On December 14, 2006, Stephen Sheller filed his first case against Johnson & Johnson. The client was a New Jersey boy who had taken Risperdal beginning in 2001. When he had met the boy and his mother, Sheller thought the case would be about diabetes and weight gain. But then she and her son became traumatized by his growing breasts, and in August 2004, he had radical surgery to remove them.
Still, the suit focused on diabetes, and the complaint Sheller wrote was a hodgepodge of weak claims, in large part because the boy had also taken the Risperdal competitor drug Seroquel. Its manufacturer, AstraZeneca, was also named as a defendant, as was the boy’s doctor, who was accused of malpractice.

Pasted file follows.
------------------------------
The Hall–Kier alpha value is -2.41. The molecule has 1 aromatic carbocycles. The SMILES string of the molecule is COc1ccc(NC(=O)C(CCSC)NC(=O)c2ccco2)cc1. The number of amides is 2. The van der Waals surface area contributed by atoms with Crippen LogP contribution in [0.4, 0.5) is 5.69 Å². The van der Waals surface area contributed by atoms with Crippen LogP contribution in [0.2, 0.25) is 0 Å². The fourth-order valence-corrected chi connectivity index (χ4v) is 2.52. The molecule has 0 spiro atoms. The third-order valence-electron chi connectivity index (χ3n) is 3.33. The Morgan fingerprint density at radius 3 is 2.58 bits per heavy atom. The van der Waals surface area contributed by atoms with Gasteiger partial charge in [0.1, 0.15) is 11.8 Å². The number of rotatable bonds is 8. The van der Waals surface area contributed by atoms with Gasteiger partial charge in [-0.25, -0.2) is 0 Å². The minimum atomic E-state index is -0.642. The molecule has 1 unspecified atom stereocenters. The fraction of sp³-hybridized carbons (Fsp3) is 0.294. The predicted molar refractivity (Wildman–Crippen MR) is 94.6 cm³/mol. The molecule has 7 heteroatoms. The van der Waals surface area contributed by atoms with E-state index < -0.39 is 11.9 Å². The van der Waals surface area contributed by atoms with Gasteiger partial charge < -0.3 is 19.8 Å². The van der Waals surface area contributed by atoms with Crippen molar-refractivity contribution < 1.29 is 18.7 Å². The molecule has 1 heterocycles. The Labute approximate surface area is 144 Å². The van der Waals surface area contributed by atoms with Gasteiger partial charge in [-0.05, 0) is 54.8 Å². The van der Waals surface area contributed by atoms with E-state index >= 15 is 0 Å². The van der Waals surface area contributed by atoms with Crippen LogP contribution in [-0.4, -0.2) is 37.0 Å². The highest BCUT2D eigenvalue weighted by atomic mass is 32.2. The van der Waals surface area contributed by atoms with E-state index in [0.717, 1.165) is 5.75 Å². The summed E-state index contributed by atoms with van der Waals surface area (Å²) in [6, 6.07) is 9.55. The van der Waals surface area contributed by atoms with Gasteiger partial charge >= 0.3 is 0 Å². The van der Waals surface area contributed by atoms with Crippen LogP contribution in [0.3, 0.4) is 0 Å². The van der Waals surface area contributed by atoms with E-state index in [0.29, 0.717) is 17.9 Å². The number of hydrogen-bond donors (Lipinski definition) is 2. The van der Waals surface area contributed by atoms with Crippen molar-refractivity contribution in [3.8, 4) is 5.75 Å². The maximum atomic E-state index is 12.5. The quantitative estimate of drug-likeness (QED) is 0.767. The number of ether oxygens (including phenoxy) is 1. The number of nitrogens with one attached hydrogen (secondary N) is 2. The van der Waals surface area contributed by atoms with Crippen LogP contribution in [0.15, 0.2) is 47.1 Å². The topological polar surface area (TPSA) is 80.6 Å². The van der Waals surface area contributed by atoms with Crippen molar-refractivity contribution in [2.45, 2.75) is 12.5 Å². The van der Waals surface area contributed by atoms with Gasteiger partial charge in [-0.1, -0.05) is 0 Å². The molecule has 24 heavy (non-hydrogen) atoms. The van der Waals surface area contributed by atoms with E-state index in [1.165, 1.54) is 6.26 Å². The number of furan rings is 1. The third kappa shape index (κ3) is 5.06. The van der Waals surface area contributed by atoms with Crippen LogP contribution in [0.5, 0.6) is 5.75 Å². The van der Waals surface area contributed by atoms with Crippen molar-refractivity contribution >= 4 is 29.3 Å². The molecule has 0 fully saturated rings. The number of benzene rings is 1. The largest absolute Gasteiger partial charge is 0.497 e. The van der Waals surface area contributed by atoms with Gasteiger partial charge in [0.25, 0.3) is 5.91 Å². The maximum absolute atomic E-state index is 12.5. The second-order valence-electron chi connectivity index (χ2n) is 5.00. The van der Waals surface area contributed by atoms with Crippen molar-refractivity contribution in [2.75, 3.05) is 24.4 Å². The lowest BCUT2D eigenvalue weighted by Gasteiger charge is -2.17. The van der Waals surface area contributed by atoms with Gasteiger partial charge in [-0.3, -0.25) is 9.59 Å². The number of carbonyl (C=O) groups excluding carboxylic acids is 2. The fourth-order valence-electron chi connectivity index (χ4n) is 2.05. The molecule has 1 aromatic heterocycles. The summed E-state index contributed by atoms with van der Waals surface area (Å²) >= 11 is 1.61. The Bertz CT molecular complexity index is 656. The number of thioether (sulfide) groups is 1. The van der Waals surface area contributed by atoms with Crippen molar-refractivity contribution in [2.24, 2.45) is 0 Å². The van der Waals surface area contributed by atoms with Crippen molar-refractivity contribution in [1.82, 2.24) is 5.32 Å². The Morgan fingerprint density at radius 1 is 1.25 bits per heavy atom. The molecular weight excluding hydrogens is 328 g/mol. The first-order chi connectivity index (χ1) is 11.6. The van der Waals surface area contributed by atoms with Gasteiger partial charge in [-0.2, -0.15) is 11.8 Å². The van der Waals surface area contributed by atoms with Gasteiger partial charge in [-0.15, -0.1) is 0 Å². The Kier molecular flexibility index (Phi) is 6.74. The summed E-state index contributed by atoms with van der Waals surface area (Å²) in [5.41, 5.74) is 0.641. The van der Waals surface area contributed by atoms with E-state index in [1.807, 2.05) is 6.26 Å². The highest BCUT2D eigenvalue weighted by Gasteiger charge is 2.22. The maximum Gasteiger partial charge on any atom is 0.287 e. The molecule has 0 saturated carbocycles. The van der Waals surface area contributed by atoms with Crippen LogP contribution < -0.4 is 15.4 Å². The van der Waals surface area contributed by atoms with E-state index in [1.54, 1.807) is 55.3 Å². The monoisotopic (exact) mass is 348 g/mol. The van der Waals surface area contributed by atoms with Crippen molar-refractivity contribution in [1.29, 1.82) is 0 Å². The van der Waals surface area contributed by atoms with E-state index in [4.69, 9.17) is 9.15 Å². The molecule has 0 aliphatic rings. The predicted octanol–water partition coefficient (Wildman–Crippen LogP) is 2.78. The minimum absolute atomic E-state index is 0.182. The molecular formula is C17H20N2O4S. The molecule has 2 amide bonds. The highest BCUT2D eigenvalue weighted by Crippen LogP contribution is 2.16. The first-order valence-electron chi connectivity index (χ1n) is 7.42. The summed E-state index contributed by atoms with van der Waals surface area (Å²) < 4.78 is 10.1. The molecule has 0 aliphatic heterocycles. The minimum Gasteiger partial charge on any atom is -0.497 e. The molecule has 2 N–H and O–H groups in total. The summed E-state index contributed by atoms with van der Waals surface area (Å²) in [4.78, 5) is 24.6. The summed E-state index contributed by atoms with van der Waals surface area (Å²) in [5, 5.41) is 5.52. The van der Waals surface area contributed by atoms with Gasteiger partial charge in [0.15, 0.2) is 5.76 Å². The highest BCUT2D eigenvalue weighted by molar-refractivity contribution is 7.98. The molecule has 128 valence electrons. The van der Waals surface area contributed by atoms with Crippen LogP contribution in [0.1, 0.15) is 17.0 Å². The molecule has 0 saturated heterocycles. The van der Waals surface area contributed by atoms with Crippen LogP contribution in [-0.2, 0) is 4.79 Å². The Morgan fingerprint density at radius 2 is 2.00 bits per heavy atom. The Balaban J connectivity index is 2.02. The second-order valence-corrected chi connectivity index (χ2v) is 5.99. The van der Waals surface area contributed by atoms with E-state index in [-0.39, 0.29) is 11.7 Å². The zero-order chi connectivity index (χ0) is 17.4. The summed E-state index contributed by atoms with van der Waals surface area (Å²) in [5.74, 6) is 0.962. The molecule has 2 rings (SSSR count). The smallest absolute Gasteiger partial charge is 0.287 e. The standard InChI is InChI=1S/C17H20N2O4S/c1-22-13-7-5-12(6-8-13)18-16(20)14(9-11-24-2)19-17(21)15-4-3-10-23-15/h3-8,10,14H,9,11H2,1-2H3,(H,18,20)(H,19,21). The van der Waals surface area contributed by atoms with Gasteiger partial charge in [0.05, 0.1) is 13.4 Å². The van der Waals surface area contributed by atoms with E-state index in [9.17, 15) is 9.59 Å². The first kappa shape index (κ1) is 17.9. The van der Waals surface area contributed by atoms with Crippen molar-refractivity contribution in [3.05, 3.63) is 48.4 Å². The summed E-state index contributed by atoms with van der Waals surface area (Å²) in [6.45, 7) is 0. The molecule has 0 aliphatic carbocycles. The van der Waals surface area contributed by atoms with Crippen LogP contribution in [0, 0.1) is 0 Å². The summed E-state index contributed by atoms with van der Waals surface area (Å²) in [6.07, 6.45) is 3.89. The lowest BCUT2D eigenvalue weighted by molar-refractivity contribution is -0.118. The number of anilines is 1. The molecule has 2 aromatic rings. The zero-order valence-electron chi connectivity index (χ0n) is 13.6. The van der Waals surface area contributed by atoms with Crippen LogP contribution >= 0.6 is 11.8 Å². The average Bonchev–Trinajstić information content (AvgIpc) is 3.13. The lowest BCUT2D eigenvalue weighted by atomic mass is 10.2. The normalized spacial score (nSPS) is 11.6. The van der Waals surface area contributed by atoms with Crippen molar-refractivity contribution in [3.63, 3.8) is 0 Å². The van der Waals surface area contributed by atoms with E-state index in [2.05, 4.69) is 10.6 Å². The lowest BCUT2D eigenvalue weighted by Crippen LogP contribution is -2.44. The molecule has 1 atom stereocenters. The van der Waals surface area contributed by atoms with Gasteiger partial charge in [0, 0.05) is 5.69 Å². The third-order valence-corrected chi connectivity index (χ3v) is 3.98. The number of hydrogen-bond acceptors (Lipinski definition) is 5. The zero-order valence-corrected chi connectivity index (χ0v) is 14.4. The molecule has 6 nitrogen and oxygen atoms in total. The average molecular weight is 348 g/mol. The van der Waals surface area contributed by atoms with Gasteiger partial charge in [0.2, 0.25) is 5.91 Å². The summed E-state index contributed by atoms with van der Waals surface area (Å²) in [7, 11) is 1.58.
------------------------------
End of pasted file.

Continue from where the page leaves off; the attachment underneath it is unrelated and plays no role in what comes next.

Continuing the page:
The complaint claimed that Risperdal was the sole bad actor when it came to the boy’s breasts. Yet even in late 2006 Sheller knew so little that the charges he drafted did nothing more than show off that he had learned some new medical terms. There was nothing—no studies cited, no data—suggesting he had any proof that the drug actually caused gynecomastia, much less proof that Johnson & Johnson knew about a link and failed to warn doctors.
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To read Chapter 8 in its entirety and view the accompanying materials online, visit The Huffington Post: Highline website: http://huff.to/1Nr8V6C.